Sat, Sep 29, 2012 - Page 1 News List

Frank Hsieh mulls trip to China, DPP reaction split

By Lin Shu-hui  /  Staff reporter, with CNA

Democratic Progressive Party (DPP) chairman Su Tseng-chang, right, and former premier Frank Hsieh exchange a light moment yesterday during the DPP’s 26th anniversary celebration at Taipei’s Grand Hotel.

Photo: Lo Pei-der, Taipei Times

Former premier Frank Hsieh (謝長廷) said yesterday that he has accepted an invitation from the International Bartenders Association to visit Beijing next month to watch a world bartending competition there.

Hsieh, an influential member of the Democratic Progressive Party (DPP), said he has informed the association that he is willing to go if the required procedures, including flight and hotel arrangements, can be completed without any glitches.

Saying that “October is a sensitive month” since it is close to when the Chinese Communist Party’s 18th National Congress — in which a leadership changeover is expected — is scheduled to take place, Hsieh added that “for a person like me now may not be the best time to visit. Maybe it will be too much trouble.”

Citing the peak travel season of China’s Golden Week holiday, which begins around Oct. 1, Hsieh added there is also the question of flight and hotel availability. The matter is to become more certain in two or three days, he said in response to media inquiries at a tea party held by the DPP celebrating its 26th founding anniversary.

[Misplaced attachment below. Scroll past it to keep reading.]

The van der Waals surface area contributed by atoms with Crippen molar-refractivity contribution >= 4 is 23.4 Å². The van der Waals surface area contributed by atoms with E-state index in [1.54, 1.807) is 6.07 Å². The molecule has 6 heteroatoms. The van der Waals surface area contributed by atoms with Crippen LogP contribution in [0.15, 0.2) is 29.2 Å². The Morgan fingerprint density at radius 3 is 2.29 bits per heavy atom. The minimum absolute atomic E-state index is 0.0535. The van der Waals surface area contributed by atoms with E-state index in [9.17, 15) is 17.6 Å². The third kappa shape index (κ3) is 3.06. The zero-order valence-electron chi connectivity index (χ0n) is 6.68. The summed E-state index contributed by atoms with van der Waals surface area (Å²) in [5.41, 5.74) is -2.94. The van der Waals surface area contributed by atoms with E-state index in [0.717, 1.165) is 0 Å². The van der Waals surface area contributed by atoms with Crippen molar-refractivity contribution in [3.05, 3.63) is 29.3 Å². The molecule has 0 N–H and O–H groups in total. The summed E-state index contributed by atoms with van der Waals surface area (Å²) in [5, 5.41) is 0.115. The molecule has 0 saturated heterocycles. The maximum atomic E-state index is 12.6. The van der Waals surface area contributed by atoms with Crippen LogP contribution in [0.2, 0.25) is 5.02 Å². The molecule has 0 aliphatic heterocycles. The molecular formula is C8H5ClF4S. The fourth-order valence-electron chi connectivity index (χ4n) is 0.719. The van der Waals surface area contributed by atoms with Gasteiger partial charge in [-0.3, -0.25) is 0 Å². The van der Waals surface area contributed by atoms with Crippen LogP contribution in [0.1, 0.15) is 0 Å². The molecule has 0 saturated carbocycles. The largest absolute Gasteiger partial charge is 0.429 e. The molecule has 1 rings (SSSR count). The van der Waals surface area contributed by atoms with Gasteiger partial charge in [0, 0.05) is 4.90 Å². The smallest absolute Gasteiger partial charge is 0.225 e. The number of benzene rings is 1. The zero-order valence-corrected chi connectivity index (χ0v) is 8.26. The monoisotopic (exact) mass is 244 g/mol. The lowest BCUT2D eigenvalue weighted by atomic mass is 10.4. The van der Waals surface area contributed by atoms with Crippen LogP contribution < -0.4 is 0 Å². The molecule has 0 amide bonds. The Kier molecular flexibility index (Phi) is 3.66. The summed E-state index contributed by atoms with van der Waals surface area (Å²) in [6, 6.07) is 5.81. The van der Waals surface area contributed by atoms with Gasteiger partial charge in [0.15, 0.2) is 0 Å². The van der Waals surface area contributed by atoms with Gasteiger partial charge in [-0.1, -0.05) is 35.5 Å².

If Hsieh makes the trip, he would be the first former DPP premier to visit China.

Hsieh, who served as premier between May 2005 and January 2006 in former president Chen Shui-bian’s (陳水扁) administration, has long been a devoted supporter of the Kaohsiung-based Bartenders Association. He once traveled to Germany for an international bartending contest to show his support for the Taiwanese competitors.

However, Hsieh’s possible China trip has drawn mixed reactions from his party.

Koo Kwang-ming (辜寬敏), a former presidential adviser and a veteran Taiwan independence advocate, backed the trip, saying Hsieh should have made the trip a long time ago “because China is a very important rival.”

Former DPP Taipei Chapter chairman Huang Ching-lin (黃慶林) said “it is OK to be on friendly terms with China, but not to pay ‘tribute’ at this sensitive moment.”

Former DPP chairman Yao Chia-wen (姚嘉文) also voiced his opposition to the planned visit. As Hsieh had once broached the notion of “constitutional one China (憲法一中),” Yao said he felt uneasy about Hsieh visiting Beijing.

The essence of Hsieh’s concept of “constitutional one China” purported that until the Republic of China (ROC) Constitution is amended, the DPP must acknowledge the ROC Constitution, although it is seriously flawed.

At the DPP anniversary party, Yu Shyi-kun (游錫堃), who also once served as premier during the former DPP administration, said that while he supports increased interaction with China, the party should uphold its core values and should never abandon them simply for improving ties with Beijing.

According to DPP spokesperson Wang Ming-sheng (王閔生), the party has no particular restriction on party members planning trips to China, adding that party regulations stipulate only that members need to give prior notification to party headquarters on their planned China trips.

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